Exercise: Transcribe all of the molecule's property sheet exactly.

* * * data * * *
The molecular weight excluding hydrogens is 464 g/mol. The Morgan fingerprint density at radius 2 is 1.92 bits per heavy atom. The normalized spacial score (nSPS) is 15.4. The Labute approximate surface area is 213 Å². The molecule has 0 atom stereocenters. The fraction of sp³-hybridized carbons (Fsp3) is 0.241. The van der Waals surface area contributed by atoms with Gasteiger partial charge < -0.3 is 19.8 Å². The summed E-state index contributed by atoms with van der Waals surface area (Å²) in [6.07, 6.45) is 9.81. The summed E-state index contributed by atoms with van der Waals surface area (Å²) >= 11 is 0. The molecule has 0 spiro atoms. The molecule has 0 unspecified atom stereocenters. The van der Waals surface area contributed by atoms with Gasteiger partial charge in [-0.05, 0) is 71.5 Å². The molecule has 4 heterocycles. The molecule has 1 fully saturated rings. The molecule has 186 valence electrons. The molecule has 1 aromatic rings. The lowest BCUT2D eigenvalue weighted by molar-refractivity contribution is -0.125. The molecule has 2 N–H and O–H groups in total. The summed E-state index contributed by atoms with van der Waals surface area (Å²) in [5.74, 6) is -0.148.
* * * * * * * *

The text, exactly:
The molecular weight excluding hydrogens is 464 g/mol. The Morgan fingerprint density at radius 2 is 1.92 bits per heavy atom. The normalized spacial score (nSPS) is 15.4. The Labute approximate surface area is 213 Å². The molecule has 0 atom stereocenters. The fraction of sp³-hybridized carbons (Fsp3) is 0.241. The van der Waals surface area contributed by atoms with Gasteiger partial charge < -0.3 is 19.8 Å². The summed E-state index contributed by atoms with van der Waals surface area (Å²) in [6.07, 6.45) is 9.81. The summed E-state index contributed by atoms with van der Waals surface area (Å²) >= 11 is 0. The molecule has 0 spiro atoms. The molecule has 0 unspecified atom stereocenters. The van der Waals surface area contributed by atoms with Gasteiger partial charge in [-0.05, 0) is 71.5 Å². The molecule has 4 heterocycles. The molecule has 1 fully saturated rings. The molecule has 186 valence electrons. The molecule has 1 aromatic rings. The lowest BCUT2D eigenvalue weighted by molar-refractivity contribution is -0.125. The molecule has 2 N–H and O–H groups in total. The summed E-state index contributed by atoms with van der Waals surface area (Å²) in [5.74, 6) is -0.148.